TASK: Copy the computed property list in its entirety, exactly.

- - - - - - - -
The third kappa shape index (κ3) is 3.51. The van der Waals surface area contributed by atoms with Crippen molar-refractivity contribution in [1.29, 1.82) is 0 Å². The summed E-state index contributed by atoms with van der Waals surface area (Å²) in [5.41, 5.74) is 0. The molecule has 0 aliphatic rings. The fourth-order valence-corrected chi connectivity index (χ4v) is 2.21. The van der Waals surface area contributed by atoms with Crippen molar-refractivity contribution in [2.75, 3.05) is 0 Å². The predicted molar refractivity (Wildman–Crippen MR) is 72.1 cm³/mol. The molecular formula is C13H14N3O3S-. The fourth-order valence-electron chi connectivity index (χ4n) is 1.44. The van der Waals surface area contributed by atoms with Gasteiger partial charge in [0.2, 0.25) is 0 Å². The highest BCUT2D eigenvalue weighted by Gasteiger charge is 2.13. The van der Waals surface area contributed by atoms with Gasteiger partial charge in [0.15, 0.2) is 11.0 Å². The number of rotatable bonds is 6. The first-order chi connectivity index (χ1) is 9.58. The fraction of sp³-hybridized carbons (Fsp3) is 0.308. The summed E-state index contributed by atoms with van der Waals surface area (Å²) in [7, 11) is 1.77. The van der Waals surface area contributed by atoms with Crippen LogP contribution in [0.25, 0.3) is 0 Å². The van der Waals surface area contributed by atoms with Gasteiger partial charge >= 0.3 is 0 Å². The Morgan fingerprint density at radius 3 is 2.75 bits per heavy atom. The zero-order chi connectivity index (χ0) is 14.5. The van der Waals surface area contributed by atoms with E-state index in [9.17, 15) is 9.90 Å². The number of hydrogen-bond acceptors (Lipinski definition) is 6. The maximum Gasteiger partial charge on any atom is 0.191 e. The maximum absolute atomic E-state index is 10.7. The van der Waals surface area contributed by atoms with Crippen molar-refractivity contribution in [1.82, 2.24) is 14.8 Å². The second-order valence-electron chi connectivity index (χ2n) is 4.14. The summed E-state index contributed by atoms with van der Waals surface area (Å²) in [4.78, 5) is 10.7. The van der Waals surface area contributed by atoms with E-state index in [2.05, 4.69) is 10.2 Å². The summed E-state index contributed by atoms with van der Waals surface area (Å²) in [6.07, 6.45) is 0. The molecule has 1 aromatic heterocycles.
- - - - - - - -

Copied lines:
The third kappa shape index (κ3) is 3.51. The van der Waals surface area contributed by atoms with Crippen molar-refractivity contribution in [1.29, 1.82) is 0 Å². The summed E-state index contributed by atoms with van der Waals surface area (Å²) in [5.41, 5.74) is 0. The molecule has 0 aliphatic rings. The fourth-order valence-corrected chi connectivity index (χ4v) is 2.21. The van der Waals surface area contributed by atoms with Crippen molar-refractivity contribution in [2.75, 3.05) is 0 Å². The predicted molar refractivity (Wildman–Crippen MR) is 72.1 cm³/mol. The molecular formula is C13H14N3O3S-. The fourth-order valence-electron chi connectivity index (χ4n) is 1.44. The van der Waals surface area contributed by atoms with Gasteiger partial charge in [0.2, 0.25) is 0 Å². The highest BCUT2D eigenvalue weighted by Gasteiger charge is 2.13. The van der Waals surface area contributed by atoms with Gasteiger partial charge in [0.15, 0.2) is 11.0 Å². The number of rotatable bonds is 6. The first-order chi connectivity index (χ1) is 9.58. The fraction of sp³-hybridized carbons (Fsp3) is 0.308. The summed E-state index contributed by atoms with van der Waals surface area (Å²) in [7, 11) is 1.77. The van der Waals surface area contributed by atoms with Crippen LogP contribution in [0.25, 0.3) is 0 Å². The van der Waals surface area contributed by atoms with Gasteiger partial charge >= 0.3 is 0 Å². The Morgan fingerprint density at radius 3 is 2.75 bits per heavy atom. The zero-order chi connectivity index (χ0) is 14.5. The van der Waals surface area contributed by atoms with E-state index in [9.17, 15) is 9.90 Å². The number of hydrogen-bond acceptors (Lipinski definition) is 6. The maximum Gasteiger partial charge on any atom is 0.191 e. The maximum absolute atomic E-state index is 10.7. The van der Waals surface area contributed by atoms with Crippen molar-refractivity contribution in [1.82, 2.24) is 14.8 Å². The second-order valence-electron chi connectivity index (χ2n) is 4.14. The summed E-state index contributed by atoms with van der Waals surface area (Å²) in [4.78, 5) is 10.7. The van der Waals surface area contributed by atoms with E-state index in [2.05, 4.69) is 10.2 Å². The summed E-state index contributed by atoms with van der Waals surface area (Å²) in [6.07, 6.45) is 0. The molecule has 1 aromatic heterocycles.